An internal army inquiry launched following the 2019 murder of a migrant has found no signs of racism in the AFM ranks.
No racial hatred or intolerance had been uncovered by an internal board of inquiry which carried out nearly 300 interviews with Armed Forces of Malta personnel, the Home Affairs Ministry told Times of Malta.
A request for a copy of the inquiry was not approved by the government, but in response to questions sent, a spokeswoman for Home Affairs Minister Byron Camilleri confirmed it had been concluded.
She said that interviewees across all AFM units had denied knowledge of any colleagues who bore racial hatred or intolerance or any affiliations with extremist groups or radical ideologies.
The inquiry was ordered after Lassana Cisse, a 42-year-old father of two, was murdered in cold blood on April 6, 2019 in a drive-by shooting in Ħal Far.
Two soldiers, Francesco Fenech, 21, and Lorin Scicluna, 22, have both been charged with the racially-motivated murder as well as the attempted murder of another two men and a hit-and-run incident. All four victims were black.
Shortly after the soldiers were charged, the government announced that the Armed Forces would be holding an internal inquiry to establish whether the two soldiers formed part of an extremist group within the AFM and whether the army had a wider racism problem.
Soldiers charged with racially-motivated murder ‘showed no signs of radical views’
Soldiers showed 'no behavioural issues'
According to the ministry, the board of inquiry concluded that throughout their serving period, there were no outstanding behavioural issues with either Fenech or Scicluna, which might have forewarned of their alleged criminal conduct.
The inquiry also concluded, the ministry said, that there was no noteworthy social media activity by either of the two individuals which might have alerted the AFM superiors to “their alleged radical ideologies and their eventual alleged hate crimes.
“There are no indications that the two suspected individuals formed part of a racist group or network both within or outside the AFM. The alleged criminal behaviour was never related to their employment in the AFM,” the ministry spokeswoman said.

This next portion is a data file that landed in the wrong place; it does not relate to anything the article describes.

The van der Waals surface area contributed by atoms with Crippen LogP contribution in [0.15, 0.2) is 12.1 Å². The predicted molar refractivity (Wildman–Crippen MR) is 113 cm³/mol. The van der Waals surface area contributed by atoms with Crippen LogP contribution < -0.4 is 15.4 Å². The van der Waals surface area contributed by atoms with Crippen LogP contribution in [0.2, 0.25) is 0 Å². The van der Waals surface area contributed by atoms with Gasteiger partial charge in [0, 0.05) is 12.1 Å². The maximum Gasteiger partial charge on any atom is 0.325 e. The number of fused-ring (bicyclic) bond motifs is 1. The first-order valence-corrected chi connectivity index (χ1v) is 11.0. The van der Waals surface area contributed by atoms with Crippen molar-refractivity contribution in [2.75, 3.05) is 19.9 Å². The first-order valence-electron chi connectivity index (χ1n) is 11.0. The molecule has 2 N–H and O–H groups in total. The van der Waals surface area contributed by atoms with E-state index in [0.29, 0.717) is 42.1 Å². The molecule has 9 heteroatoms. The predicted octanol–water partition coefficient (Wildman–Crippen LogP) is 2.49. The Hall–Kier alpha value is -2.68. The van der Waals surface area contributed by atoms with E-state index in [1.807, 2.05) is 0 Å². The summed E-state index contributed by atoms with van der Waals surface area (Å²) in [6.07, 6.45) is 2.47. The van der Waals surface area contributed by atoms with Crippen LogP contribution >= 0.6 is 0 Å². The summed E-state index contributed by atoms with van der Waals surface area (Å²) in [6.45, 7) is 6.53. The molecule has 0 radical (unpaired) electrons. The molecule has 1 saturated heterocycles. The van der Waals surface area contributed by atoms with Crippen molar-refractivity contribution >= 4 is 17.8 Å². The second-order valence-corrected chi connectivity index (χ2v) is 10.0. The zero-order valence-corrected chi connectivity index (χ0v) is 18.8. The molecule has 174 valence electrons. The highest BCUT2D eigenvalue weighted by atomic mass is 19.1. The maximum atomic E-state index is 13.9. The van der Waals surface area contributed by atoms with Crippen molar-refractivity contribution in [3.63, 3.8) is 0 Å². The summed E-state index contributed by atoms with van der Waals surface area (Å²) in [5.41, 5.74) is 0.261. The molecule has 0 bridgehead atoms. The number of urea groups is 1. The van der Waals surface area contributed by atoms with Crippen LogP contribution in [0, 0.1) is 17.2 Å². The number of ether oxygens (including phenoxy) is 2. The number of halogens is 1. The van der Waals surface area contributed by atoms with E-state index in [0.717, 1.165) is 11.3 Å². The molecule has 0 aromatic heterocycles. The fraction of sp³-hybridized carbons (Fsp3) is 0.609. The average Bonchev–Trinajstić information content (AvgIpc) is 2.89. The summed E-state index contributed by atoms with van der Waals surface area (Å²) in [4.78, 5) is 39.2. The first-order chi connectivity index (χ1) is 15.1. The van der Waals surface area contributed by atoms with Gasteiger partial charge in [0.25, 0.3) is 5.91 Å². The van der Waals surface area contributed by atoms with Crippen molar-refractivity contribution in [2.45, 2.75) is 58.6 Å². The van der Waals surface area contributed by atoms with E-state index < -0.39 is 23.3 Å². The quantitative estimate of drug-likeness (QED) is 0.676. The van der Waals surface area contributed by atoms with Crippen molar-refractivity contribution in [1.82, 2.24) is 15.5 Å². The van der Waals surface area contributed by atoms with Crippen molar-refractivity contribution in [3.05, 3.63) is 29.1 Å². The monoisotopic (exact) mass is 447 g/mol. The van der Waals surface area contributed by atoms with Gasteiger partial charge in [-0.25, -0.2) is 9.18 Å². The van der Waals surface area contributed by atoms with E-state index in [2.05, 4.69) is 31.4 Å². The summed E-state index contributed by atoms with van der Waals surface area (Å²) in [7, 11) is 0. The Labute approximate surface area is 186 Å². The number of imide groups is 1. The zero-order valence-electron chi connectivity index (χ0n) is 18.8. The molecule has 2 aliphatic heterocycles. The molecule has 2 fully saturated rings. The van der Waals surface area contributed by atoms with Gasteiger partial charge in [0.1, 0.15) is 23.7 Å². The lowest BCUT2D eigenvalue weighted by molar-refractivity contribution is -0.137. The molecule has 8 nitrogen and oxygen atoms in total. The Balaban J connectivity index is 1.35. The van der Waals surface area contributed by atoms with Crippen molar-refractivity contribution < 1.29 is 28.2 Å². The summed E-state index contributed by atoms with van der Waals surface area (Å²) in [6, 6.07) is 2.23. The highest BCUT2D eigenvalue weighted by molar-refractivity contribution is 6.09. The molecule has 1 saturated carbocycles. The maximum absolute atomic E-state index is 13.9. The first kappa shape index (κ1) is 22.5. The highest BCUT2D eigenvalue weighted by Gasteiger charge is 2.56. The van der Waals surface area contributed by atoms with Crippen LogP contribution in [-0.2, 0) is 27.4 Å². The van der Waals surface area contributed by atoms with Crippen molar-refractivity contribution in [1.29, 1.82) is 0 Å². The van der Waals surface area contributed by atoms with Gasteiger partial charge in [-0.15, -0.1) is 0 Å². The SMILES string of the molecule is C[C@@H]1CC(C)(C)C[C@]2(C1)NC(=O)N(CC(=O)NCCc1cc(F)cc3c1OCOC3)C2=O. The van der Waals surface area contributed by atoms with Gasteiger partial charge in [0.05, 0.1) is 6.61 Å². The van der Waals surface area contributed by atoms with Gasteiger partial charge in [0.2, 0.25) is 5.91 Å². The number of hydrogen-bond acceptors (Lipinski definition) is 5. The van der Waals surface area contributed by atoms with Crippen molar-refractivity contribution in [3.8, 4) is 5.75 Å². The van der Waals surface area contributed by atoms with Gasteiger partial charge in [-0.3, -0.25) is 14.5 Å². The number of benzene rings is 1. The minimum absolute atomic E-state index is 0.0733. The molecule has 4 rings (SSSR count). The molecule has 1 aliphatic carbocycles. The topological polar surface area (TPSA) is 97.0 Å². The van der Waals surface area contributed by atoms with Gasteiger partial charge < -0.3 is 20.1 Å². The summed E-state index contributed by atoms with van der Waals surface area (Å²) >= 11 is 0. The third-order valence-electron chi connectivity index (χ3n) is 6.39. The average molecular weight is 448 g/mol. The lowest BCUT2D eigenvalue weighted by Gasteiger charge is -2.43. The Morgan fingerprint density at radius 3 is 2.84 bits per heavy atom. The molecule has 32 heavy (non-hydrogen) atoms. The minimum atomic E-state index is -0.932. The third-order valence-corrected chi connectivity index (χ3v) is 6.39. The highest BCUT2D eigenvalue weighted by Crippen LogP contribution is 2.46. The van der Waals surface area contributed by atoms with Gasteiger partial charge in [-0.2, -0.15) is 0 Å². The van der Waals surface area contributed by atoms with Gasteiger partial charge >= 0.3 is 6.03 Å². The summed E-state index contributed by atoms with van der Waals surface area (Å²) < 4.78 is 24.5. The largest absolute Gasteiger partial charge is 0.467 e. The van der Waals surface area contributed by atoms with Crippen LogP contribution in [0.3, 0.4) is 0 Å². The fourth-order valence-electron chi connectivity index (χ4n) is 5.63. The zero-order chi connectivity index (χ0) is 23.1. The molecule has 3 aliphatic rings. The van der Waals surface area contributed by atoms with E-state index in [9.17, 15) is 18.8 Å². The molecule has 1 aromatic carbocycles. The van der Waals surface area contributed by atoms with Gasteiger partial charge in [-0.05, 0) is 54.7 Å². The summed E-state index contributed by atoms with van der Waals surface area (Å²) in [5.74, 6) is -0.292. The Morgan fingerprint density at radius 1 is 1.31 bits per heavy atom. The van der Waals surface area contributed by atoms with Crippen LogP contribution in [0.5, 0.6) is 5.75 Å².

Cisse had been walking home along a dark and quiet country lane after watching a football match with friends when he was shot dead. He was known in the migrant community as a peaceful man. Court sittings on the case have heard how while Fenech would allegedly taunt migrants while joyriding, Scicluna feared that migrants were “taking over”.
Meanwhile, according to the ministry, the AFM interviews found “a strong sense of esprit de corps at the AFM” and “widespread camaraderie inclusive of soldiers of different ethnicities or religious beliefs”.
Targeted interviews with soldiers of different ethnicities and religions, the ministry said, found how they had never experienced any form of discrimination, intolerance, or hatred.
“Soldiers are not aware of colleagues who denote racial hatred or intolerance or any affiliations to extremist groups with radical ideologies,” the spokeswoman said.
Inquiry recommends specialised training for senior command
The ministry said the board of inquiry had also drawn up a number of recommendations to help identify possible racist sentiments in the future.
The board has proposed that all applicants seeking to join the AFM undergo a professional behavioural and attitudinal psychometric analysis.
It recommended that focused lectures which specifically address issues such as racial, gender and religious tolerance, equality and inclusion are introduced across the board. It also recommended that regular sessions are introduced for all AFM personnel.
A programme with a focus on identifying symptoms of intolerance, discrimination or hatred at the workplace is being recommended by the board for leaders at different tiers of the command structure.